Train with Com­fort and Con­ve­nience in Open Wa­ter

Triathlon Magazine Canada - - Warm Up What’s New / What’s Hot -


A new prod­uct de­signed by a Cana­dian Olympian Sharon Don­nelly, is in­tended to make your open-wa­ter swims safer and eas­ier.

“The pop­u­lar­ity of Iron- dis­tance triathlons means more peo­ple want to en­joy open-wa­ter swim­ming,” ex­plains Don­nelly, “but safety has to be para­mount.”

Don­nelly, triathlon gold medal­list in the 1999 Pan Amer­i­can Games and one of the top swim­mers when she com­peted on the itu cir­cuit, has worked with sev­eral part­ners, in­clud­ing an en­gi­neer, to de­velop a bright yel­low swim aid called ifloat. The water­proof bag makes swim­mers more vis­i­ble, al­lows them to swim with their cy­cling and run­ning gear and is eas­ily car­ried on the bike or run.

ifloat works empty or full. If you are do­ing a bike-to-swim work­out, once you’ve packed the bag with your gear – your bike hel­met, bike shoes, clothes and wal­let, for ex­am­ple – it takes less than a minute to seal up, inf late and se­cure around your waist. The ad­justable length of strap be­tween the bag and the waist strap leaves the bag f loat­ing near the back of the knees so it doesn’t make contact with your hands or feet while swim­ming.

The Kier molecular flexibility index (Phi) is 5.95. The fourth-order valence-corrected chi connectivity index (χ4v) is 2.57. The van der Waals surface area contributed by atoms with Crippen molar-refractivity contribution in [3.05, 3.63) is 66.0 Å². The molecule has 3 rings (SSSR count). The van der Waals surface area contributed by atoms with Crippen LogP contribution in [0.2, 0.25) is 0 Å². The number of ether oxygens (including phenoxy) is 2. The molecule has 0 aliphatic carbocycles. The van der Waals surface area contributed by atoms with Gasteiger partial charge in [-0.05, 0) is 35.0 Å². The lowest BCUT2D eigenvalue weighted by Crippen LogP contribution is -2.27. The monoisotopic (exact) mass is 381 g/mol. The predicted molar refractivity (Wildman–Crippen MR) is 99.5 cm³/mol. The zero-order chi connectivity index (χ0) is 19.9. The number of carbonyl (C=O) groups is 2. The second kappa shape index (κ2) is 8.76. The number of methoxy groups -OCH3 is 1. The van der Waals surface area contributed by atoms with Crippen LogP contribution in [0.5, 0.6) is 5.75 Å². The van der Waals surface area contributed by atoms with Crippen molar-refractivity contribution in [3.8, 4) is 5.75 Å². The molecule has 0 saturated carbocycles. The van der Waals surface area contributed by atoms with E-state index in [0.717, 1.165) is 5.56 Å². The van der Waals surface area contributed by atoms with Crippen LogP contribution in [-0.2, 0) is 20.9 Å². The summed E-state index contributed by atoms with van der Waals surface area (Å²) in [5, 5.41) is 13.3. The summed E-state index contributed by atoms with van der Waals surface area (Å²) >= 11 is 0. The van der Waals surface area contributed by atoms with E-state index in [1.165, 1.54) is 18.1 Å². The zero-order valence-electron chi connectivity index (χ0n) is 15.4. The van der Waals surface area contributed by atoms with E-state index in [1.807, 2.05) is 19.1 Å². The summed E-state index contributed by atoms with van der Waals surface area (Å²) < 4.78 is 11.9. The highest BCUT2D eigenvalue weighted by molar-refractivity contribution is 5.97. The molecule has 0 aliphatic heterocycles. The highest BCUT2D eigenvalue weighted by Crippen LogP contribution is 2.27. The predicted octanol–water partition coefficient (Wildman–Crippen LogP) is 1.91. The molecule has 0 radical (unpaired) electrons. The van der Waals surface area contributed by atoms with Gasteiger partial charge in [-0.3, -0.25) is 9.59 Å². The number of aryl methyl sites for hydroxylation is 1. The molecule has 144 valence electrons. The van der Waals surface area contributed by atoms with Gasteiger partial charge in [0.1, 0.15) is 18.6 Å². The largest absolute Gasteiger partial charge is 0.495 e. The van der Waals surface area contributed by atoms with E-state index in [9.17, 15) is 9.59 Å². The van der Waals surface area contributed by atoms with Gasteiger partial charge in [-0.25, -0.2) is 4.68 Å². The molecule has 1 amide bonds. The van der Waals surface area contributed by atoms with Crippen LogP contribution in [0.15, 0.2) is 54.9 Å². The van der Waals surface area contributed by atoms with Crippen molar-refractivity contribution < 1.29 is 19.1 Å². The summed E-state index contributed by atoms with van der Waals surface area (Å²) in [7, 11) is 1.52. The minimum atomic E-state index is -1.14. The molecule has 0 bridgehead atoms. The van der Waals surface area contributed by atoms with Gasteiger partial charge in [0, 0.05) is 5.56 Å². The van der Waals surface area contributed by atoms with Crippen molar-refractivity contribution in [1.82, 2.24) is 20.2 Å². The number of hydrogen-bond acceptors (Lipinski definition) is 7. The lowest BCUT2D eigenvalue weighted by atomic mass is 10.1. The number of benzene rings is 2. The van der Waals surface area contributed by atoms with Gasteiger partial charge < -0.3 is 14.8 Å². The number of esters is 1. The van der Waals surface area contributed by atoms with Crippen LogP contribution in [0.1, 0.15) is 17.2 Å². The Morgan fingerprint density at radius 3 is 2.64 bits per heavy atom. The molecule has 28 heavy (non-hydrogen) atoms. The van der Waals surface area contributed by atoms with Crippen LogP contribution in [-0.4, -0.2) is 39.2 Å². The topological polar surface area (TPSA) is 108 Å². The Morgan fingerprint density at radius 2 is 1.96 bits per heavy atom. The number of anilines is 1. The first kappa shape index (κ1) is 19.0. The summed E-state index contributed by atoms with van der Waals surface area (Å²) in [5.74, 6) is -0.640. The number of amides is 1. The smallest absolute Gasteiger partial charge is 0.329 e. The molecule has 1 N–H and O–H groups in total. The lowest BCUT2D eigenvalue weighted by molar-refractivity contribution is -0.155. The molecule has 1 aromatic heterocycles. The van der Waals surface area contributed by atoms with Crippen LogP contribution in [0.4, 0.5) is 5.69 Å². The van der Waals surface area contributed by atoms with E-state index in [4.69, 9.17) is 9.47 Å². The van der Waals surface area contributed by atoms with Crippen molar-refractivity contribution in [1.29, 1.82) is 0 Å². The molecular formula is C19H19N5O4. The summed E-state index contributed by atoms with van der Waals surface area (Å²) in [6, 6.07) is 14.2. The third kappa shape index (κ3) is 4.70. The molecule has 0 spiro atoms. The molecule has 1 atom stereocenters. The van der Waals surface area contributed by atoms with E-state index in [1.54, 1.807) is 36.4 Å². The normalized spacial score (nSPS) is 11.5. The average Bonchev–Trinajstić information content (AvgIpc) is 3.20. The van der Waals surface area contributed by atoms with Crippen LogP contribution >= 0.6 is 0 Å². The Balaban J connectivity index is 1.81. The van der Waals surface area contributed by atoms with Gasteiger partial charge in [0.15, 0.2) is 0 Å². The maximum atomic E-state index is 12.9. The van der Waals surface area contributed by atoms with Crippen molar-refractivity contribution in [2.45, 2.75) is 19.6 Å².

Don­nelly, who has coached na­tional teams on both sides of the bor­der, says there are many dry bags on the mar­ket but they’re not inf lat­able or stream­lined for swim­ming. She tested a num­ber of pro­to­types be­fore set­tling on the cur­rent de­sign, and says the ifloat is a sturdy, high- qual­ity, all-in- one prod­uct that en­hances train­ing and gives her peace of mind as a swim­mer and a coach. “Even if I have a life­guard on duty, I never feel com­fort­able coach­ing a big group. At an open-wa­ter prac­tice, triath­letes of­ten fall into smaller train­ing groups based on abil­ity, so I now get one or two swim­mers in each group to wear an ifloat.”

“We use it at Meech Lake in Gatineau Park, Que. a lot. You start at one beach, swim a few kilo­me­tres on a straight course, get out of the wa­ter at an­other beach, and run back to where you started.”– TW

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